Democrats say increased recognition of climate change puts more pressure on GOP

Greg Nash

Democratic lawmakers on Tuesday said the threats posed by climate change are starting to resonate more with both the business community and congressional Republicans.

Speaking at The Hill’s “Climate Under Threat” event, Sen. Sheldon Whitehouse (D-R.I.) said public opinion polls are showing gradual support on the other side of the aisle for taking action on climate change.

Republicans who have traditionally been less in favor of major climate legislation, Whitehouse said, are starting to accept that climate change denial is not a position they can maintain long term.

“I think you see Republicans increasingly understanding that their climate denial posture was completely untenable, is completely untenable, and they’re trying to figure out how to work their way through it,” Whitehouse, a member of the Senate Environment and Public Works Committee, told The Hill’s Steve Clemons.

The remarks from Whitehouse come a month after the United States officially rejoined the Paris Climate Agreement as part of President Biden’s initiatives to directly address the effects of climate change on the country. Former President Trump had pulled the country out of the agreement, arguing it harmed businesses and workers.

Rep. Yvette Clarke (D-N.Y.), a member of the House Energy and Commerce Committee, said addressing climate change now with bold action will spawn new industries that will bring new jobs and economic opportunities. She argued that a forthcoming infrastructure package needs to incorporate clean energy provisions.

“So there’s a lot that we can be doing right now,” she said at the event sponsored by the embassy of the United Arab Emirates. “Members recognize that a 21st century infrastructure really means resiliency, it means that we have to be good stewards, and that means addressing climate change.”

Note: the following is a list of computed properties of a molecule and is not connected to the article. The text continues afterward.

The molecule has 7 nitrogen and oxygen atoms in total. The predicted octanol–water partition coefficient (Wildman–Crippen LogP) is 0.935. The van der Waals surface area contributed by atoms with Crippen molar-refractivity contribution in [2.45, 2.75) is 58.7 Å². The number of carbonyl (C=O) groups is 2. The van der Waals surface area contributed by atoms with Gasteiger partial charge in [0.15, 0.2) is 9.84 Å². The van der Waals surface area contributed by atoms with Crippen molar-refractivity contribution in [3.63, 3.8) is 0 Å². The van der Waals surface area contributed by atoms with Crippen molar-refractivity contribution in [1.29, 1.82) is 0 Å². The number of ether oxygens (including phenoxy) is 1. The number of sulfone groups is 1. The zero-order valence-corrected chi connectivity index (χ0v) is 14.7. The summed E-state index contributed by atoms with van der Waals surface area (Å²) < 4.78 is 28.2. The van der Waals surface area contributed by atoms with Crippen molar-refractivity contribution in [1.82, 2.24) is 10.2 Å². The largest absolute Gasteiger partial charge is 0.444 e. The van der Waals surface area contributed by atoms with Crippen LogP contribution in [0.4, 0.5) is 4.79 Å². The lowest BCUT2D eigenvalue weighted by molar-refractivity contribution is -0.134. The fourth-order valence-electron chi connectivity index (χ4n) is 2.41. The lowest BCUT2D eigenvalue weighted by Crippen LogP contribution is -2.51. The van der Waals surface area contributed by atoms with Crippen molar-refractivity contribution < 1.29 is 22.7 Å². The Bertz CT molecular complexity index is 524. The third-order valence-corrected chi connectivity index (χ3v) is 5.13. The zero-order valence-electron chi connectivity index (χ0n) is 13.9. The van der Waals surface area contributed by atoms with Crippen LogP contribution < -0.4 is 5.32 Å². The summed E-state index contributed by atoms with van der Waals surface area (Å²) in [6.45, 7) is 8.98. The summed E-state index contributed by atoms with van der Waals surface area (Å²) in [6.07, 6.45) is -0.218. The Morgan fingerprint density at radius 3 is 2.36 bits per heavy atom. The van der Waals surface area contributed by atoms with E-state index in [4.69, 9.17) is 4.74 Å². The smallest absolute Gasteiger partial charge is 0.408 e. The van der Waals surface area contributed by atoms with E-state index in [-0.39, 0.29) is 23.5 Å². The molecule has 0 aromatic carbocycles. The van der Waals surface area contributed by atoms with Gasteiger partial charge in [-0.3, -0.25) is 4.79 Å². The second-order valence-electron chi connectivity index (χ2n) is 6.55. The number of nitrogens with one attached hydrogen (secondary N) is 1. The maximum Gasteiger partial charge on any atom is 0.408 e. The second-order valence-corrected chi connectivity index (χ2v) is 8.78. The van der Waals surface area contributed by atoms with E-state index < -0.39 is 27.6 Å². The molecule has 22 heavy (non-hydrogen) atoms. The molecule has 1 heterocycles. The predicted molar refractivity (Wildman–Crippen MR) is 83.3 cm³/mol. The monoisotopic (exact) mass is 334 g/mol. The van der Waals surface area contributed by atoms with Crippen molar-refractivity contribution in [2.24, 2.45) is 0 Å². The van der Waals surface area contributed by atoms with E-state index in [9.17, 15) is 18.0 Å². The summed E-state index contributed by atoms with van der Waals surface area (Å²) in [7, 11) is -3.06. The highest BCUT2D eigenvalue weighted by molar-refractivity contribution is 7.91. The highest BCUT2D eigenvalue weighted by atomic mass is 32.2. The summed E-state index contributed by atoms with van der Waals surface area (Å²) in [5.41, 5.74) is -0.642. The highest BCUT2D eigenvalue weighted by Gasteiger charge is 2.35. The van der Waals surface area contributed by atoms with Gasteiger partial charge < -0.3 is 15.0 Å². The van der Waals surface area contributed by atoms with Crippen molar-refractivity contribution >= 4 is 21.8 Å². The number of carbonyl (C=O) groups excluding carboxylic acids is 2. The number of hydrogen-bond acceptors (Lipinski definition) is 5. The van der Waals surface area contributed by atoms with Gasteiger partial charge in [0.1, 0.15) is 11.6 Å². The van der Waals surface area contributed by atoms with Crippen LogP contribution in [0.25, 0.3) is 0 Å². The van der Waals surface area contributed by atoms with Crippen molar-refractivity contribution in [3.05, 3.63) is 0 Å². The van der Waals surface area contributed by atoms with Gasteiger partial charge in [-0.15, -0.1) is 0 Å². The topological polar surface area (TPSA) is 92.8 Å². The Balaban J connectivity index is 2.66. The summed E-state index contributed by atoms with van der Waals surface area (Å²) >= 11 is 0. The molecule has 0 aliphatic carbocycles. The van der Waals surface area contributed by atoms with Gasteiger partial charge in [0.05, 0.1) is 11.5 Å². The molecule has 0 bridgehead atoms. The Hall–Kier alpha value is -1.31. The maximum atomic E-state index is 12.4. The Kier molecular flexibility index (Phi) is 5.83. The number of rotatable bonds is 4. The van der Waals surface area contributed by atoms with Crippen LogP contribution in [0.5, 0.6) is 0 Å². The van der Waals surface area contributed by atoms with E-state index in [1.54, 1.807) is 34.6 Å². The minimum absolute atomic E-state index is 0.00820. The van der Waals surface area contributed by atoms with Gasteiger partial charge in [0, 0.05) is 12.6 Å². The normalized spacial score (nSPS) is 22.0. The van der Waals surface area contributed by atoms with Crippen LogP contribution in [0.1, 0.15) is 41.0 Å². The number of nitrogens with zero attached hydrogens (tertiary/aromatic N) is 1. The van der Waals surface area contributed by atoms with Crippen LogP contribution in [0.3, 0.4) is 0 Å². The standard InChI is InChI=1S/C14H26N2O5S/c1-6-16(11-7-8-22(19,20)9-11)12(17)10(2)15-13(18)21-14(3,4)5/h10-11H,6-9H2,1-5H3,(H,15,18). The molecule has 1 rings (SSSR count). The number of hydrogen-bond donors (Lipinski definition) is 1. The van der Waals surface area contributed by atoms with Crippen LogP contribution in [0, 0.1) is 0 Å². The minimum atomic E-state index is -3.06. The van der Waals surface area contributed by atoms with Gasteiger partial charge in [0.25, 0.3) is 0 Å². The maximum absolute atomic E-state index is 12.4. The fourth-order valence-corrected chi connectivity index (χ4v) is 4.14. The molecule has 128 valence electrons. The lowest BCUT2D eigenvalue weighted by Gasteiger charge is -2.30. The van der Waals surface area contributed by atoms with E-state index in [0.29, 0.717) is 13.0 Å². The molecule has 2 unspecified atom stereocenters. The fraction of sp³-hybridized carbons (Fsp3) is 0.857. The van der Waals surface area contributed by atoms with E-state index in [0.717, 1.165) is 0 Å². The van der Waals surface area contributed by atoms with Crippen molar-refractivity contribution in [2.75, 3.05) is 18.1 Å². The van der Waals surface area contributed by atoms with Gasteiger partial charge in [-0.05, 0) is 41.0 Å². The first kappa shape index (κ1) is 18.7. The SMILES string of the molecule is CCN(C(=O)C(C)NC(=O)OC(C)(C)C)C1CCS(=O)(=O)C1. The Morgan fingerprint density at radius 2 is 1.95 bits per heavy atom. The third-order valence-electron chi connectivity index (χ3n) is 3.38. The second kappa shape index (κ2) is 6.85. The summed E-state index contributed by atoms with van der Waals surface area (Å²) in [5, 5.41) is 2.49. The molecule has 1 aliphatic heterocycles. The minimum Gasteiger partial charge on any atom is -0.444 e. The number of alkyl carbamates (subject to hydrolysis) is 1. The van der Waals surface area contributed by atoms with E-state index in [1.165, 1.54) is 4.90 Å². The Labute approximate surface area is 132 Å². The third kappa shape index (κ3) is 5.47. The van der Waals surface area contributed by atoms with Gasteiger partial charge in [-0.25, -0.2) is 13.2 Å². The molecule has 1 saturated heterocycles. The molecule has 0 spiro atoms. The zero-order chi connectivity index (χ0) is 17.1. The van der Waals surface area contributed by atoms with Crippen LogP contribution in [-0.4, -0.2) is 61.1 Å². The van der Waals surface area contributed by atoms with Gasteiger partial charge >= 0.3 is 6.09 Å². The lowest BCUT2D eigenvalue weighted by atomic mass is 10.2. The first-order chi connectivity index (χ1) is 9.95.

Clarke said she recognizes the transition away from fossil fuels will not be easy and will require building up and training a workforce. Accomplishing that, she said, will require bipartisanship. Republicans, however, have been reluctant to include climate change provisions in infrastructure legislation, preferring to focus instead on projects like roads and bridges and even broadband expansion.

“We’re beginning to see some recognition of the crises before us, particularly with respect to climate, the costly nature of it in terms of lives, livelihood, property,” Clarke said. “And so I anticipate that it’s going to take more conversation, but I think that the door isn’t shut to that conversation.”

Tags Climate change Donald Trump Joe Biden Sheldon Whitehouse Yvette Clarke

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